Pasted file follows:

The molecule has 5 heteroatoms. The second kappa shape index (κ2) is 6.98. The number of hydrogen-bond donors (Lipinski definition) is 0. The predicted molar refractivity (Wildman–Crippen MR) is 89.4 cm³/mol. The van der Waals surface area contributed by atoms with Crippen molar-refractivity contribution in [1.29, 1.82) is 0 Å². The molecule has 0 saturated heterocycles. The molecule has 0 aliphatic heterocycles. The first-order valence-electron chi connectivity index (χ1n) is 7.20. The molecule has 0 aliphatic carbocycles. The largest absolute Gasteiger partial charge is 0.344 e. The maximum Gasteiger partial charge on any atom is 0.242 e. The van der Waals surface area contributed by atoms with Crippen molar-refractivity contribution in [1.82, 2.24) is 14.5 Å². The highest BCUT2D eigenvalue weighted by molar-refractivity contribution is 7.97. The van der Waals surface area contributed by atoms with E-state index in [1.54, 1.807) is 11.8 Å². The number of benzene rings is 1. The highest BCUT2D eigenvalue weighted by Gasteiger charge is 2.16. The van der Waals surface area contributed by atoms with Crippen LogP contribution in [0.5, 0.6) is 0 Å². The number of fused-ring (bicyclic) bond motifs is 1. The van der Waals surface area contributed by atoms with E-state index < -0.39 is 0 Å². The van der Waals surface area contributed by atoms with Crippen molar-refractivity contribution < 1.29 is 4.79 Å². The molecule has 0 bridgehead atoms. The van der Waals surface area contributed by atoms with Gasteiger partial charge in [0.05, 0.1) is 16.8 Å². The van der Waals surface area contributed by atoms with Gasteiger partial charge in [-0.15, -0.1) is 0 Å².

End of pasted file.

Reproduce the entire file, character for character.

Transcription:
The molecule has 5 heteroatoms. The second kappa shape index (κ2) is 6.98. The number of hydrogen-bond donors (Lipinski definition) is 0. The predicted molar refractivity (Wildman–Crippen MR) is 89.4 cm³/mol. The van der Waals surface area contributed by atoms with Crippen molar-refractivity contribution in [1.29, 1.82) is 0 Å². The molecule has 0 saturated heterocycles. The molecule has 0 aliphatic heterocycles. The first-order valence-electron chi connectivity index (χ1n) is 7.20. The molecule has 0 aliphatic carbocycles. The largest absolute Gasteiger partial charge is 0.344 e. The maximum Gasteiger partial charge on any atom is 0.242 e. The van der Waals surface area contributed by atoms with Crippen molar-refractivity contribution in [1.82, 2.24) is 14.5 Å². The highest BCUT2D eigenvalue weighted by molar-refractivity contribution is 7.97. The van der Waals surface area contributed by atoms with E-state index in [1.54, 1.807) is 11.8 Å². The number of benzene rings is 1. The highest BCUT2D eigenvalue weighted by Gasteiger charge is 2.16. The van der Waals surface area contributed by atoms with Crippen LogP contribution in [0.5, 0.6) is 0 Å². The number of fused-ring (bicyclic) bond motifs is 1. The van der Waals surface area contributed by atoms with E-state index < -0.39 is 0 Å². The van der Waals surface area contributed by atoms with Crippen molar-refractivity contribution < 1.29 is 4.79 Å². The molecule has 0 bridgehead atoms. The van der Waals surface area contributed by atoms with Gasteiger partial charge in [0.05, 0.1) is 16.8 Å². The van der Waals surface area contributed by atoms with Gasteiger partial charge in [-0.15, -0.1) is 0 Å².